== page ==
Don’t get me wrong–I adore my family. Love them, love them, love them. But do you have any idea what you can do with two and a half days all alone in your own house that you live in? You guys should see the pile of stuff I have outside for charity pick-up today (I’d take a picture but it’s raining and I don’t really do wet more than necessary). And you should see my immaculate basement and my spotless kitchen and my gorgeously clean and organized bathrooms, and the way things are folded and stacked just so in my linen closet. AND I watched two girly movies all by myself and slept late both days and did a little shopping (shhhh!).

Right?? Wonderful and amazing, and I was super glad to see my gang pull in the driveway yesterday afternoon, because I’d had a fabulous couple of days to regroup and recharge, which makes all the difference every so often.

I also cooked. For myself. Things that my family would complain madly but that I made and enjoyed greatly because they weren’t here. It was fun, gang. Serious fun.

One of the things I made was this delicious Asian Noodle Soup from Words to Eat By, which is among my favorite food blogs, especially for moms and dads who have precious little time to get a healthy, tasty meal on the table every day. I give it a big thumbs-up! I had it for lunch and dinner one day, and I have another bowl ready for my lunch today (I also borrowed her photo, which was much better than mine). A few notes:

I used dried garlic and dried ginger from The Spice Hunter in this. The simmering reconstituted it, and sometimes it’s just easier than using fresh, especially in a soup. I used about a tablespoon of each.

I like that the veggie bit of this is wide open so you can use what you want. I used spinach (a lot of it–it shrinks down markedly when you cook it), mushrooms, scallions, a few carrots, and a can of Chinese stir-fry vegetables I found in the Asian aisle of my supermarket, which were perfect for this. You could, of course, ditch the chicken or tofu and make this an Asian vegetable soup as well.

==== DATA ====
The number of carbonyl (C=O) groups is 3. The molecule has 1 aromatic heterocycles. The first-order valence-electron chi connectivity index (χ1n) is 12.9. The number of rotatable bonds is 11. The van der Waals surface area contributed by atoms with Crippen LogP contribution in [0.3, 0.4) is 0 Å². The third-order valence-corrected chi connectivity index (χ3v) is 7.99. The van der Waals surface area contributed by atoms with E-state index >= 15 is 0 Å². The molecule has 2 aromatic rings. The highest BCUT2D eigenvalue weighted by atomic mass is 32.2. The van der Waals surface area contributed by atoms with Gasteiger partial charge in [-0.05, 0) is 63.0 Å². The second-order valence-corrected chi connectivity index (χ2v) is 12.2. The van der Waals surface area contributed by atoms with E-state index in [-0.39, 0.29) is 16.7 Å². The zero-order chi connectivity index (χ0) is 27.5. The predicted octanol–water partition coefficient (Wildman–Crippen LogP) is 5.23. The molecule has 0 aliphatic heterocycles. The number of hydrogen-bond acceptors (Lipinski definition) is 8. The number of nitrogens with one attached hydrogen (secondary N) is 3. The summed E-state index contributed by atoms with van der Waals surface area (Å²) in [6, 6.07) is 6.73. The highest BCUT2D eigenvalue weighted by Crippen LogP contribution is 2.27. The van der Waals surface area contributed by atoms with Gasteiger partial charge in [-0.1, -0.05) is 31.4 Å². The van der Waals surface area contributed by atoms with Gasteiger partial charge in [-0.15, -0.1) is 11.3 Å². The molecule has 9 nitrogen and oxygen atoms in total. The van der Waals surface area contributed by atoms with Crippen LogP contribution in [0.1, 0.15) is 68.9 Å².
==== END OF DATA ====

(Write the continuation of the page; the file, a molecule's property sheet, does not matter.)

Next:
Get the mirin (also on the Asian aisle at the supermarket). You could substitute sherry with some sugar, but I think the mirin makes a huge flavor difference, and it keeps for a very long time so you’ll use it all up. That’s also where you’ll find the soba noodles, which leads me to…

If you’re going to have leftovers or you’re making this for a few days, don’t add the noodles to the soup in the pot. Instead, put some noodles in your bowl and ladle the soup over it, and then store the noodles in the fridge by themselves. Each time you heat a bowl up, add noodles. That way, they won’t disintegrate into mush by day 2.

This would be delicious with a shot of sriracha or other hot sauce if you like your Chinese food spicy. As it was, it reminded me greatly of my favorite soba noodle soup from my favorite Asian restaurant, and was perfect for my calm, productive weekend at home. I hope you try it, and thanks to Debbie for writing it!

Just Like That Famous Tomato Basil Soup

11 Oct

I was blessed at my second real, post-college job to make three wonderful friends. Jocelyn, Aimee, Kate, and I spent many a lunch and happy hour giggling and chatting, wandering the city, flirting with boys, and mapping out where our lives would go. Those girls knew me better than almost anyone. They threw my bachelorette party when I got married and were the first to send little onesies and Mickey Mouse T-shirts when my son was born.

We kept in touch for years, the four of us, in drips and drabs, stops and starts, ebbs and flows. The way old friendships go when everyone has families and careers and starts juggling soccer practices and field trips and the next phase of life.